Historical Markers
Homestead Strike Historical Marker
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Homestead Strike

Pittsburgh Region


Marker Location:
880 E Waterfront Dr., Munhall

Dedication Date:
July 1, 1992

Behind the Marker

Image of the Homestead Steel Works.
Homestead Steel Works, Pittsburgh, Pa., ca. 1910.
"If Pittsburgh is hell with the lid off," observed Arthur Shadwell, an English visitor, "Homestead is hell with the hatches on."

Homestead astonished Shadwell even a dozen years after the infamous 1892 strike. Bad enough was the physical gloom of the mill town, the grinding twelve-hour days, and the workers' "wretched hovels." Shadwell also saw the pent up human fury. "The human element demands recognition and will obtain it." Recognition of the human element, in the form of full-fledged unionism, would be more than four decades in coming.
This is a cartoon of Andrew Carnegie  as the Macmillion, wearing a kilt made of the American flag.
"The MacMillion," Punch, May 29, 1901.

The Homestead mill entered the Carnegie realm in 1883, just two years after it's construction, and was a site of marker persistent labor unrest. After striking in 1889, Homestead's workers won a three-year contract that recognized the union and provided a favorable wage scale. But both markerHenry Clay Frick and markerAndrew Carnegie agreed that when the contract expired in July 1892, they would break the union and restore their complete control over the mills. It was to be a showdown. The men's wages would be cut, the union must go - and the company would import Pinkerton guards to protect the strikebreakers and impose the company's will. On all these matters, Carnegie left detailed instructions with Frick before leaving for Scotland on his usual summer trip.

Group of soldiers posed with rifles
Soldiers on guard duty outside of "Fort Frick," Homestead, PA, 1892.
Frick prepared for the conflict by encircling the mill with an eleven-foot fence topped with barbed wire, ordering up the Pinkertons, and shutting down the open hearth, armor, and rolling departments in the last days of June. By July 1 the lockout was on. The New York Times predicted a "fight . . . to the death" between Carnegie Steel and the union. Yet for five long days, while rumors of every description swirled around town, all was calm. While unionists hoped for a negotiated settlement, the company had set the stage for a violent confrontation.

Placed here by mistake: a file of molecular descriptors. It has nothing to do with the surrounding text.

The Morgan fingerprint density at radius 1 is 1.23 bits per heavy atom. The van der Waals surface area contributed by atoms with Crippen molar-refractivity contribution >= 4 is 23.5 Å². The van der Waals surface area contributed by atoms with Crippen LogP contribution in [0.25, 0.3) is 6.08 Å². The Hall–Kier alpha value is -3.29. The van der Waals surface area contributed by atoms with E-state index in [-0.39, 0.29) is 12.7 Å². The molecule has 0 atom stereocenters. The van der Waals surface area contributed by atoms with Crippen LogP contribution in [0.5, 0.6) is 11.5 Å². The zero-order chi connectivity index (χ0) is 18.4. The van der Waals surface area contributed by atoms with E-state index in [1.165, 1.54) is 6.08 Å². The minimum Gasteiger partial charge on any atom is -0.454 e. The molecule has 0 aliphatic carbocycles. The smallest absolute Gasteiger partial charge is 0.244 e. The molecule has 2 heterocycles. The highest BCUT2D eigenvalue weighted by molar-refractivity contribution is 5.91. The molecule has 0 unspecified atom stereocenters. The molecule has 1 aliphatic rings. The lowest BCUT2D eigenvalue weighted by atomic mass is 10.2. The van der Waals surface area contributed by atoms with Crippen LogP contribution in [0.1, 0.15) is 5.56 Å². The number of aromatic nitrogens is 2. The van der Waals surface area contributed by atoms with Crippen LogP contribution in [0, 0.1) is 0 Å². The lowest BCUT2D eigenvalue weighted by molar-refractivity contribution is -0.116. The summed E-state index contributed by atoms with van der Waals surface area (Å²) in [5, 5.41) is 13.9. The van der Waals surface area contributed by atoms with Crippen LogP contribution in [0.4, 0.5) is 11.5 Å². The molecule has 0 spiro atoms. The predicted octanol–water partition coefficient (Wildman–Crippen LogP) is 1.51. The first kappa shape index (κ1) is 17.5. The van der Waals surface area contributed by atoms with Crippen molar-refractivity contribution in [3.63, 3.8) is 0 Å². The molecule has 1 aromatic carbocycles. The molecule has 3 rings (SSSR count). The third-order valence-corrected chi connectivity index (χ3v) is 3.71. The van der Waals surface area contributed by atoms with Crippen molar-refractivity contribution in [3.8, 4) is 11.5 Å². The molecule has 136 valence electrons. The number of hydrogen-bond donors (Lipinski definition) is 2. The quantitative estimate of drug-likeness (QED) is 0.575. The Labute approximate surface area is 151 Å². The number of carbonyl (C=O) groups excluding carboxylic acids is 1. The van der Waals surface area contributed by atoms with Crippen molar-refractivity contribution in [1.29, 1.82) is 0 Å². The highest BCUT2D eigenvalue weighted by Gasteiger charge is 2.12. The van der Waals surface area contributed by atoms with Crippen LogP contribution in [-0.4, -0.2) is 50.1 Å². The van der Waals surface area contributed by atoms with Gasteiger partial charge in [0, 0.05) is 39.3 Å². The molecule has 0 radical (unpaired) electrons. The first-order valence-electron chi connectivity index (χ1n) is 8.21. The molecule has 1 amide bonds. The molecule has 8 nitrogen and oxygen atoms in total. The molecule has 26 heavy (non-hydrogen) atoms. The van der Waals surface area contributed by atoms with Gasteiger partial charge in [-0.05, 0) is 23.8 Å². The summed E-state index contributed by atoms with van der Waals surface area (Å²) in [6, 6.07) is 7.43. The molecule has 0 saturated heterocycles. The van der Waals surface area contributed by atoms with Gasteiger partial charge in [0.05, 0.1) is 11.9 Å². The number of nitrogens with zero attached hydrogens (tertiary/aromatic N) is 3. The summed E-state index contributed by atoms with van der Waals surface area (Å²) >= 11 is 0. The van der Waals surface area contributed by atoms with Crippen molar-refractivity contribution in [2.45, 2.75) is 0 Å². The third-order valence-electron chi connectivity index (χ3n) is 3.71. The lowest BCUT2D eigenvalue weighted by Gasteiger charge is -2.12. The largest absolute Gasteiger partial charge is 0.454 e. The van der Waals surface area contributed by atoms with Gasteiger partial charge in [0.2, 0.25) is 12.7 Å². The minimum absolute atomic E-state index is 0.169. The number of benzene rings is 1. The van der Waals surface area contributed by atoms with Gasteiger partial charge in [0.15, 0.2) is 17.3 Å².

On July 6, the company tried to move 300 Pinkerton guards into the heavily fortified mill, floating them up the river on two large covered barges. The plan was in the early morning hours to land the Pinkertons, accompanied by John A. Potter, the Homestead work's superintendent, secure the mill, then bring in strikebreakers.

Image of men attacking barges.
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Pinkerton agents battling with striking steel workers, Homestead, PA, July 7,...
But striking workers and townspeople caught wind of the scheme, moved into positions around the river landing, and pinned the Pinkertons' barges in a withering crossfire. marker In twelve hours of fierce battle, seven strikers and three Pinkertons were killed. That afternoon, John McLuckie, the town's burgess and a union man, arranged a truce. Shortly after 4 p.m. the Pinkertons were marched though the town to safe buildings on Sixth Avenue. "We were clubbed at every step," one of them stated.
General view of the town with idled mills and strikers on the lookout
A view of the idled Homestead Steel Works at Homestead and the town, with strikers...

For several days, marker union men controlled the entire town - including the mill. Residents refused to be deputized into the service of restoring order and suppressing the strike. The swirl of rumors ended on Tuesday, July 12, when the state militia arrived in town by train. It was a force of occupation. Some 4,000 heavily armed troops marched into position on a hill above the mill (today the site of Homestead's Carnegie Library) and aimed Gatling guns, artillery pieces, and Springfield rifles at the mill, still held by the strikers. An equally large group moved into position across the river. With the militia commander now in charge of the entire town, local officials jailed the strike leaders.

The two sides then settled in to a waiting game that lasted five months. The ultimate outcome, however, could not have been much in question. Frick and Carnegie closed ranks against the union. On July 11, Frick got a cable from Carnegie in Scotland: "Am with you to end[,] whether works run this year, next or never. No longer question of wages or dollars." Public sentiment, initially with the workers in their resistance against the hired guns, turned against them following anarchist Alexander Berkman's attempted assassination of Frick. The markerAmalgamated Association was defeated. Homestead, after that fleeting moment of workers' control, became an enduring symbol of corporate domination. Indeed, memories of the markerstrike's victims endured longer than the mill itself.

Today, the Pump House, a focal point of the 1892 battle, is the only building to survive the razing of the great mill and its replacement by The Waterfront, a large shopping complex. Interpretive exhibits and educational programs are presented through a cooperative effort of the Battle of Homestead Foundation (representing organized labor) and the Steel Industry Heritage Corporation.
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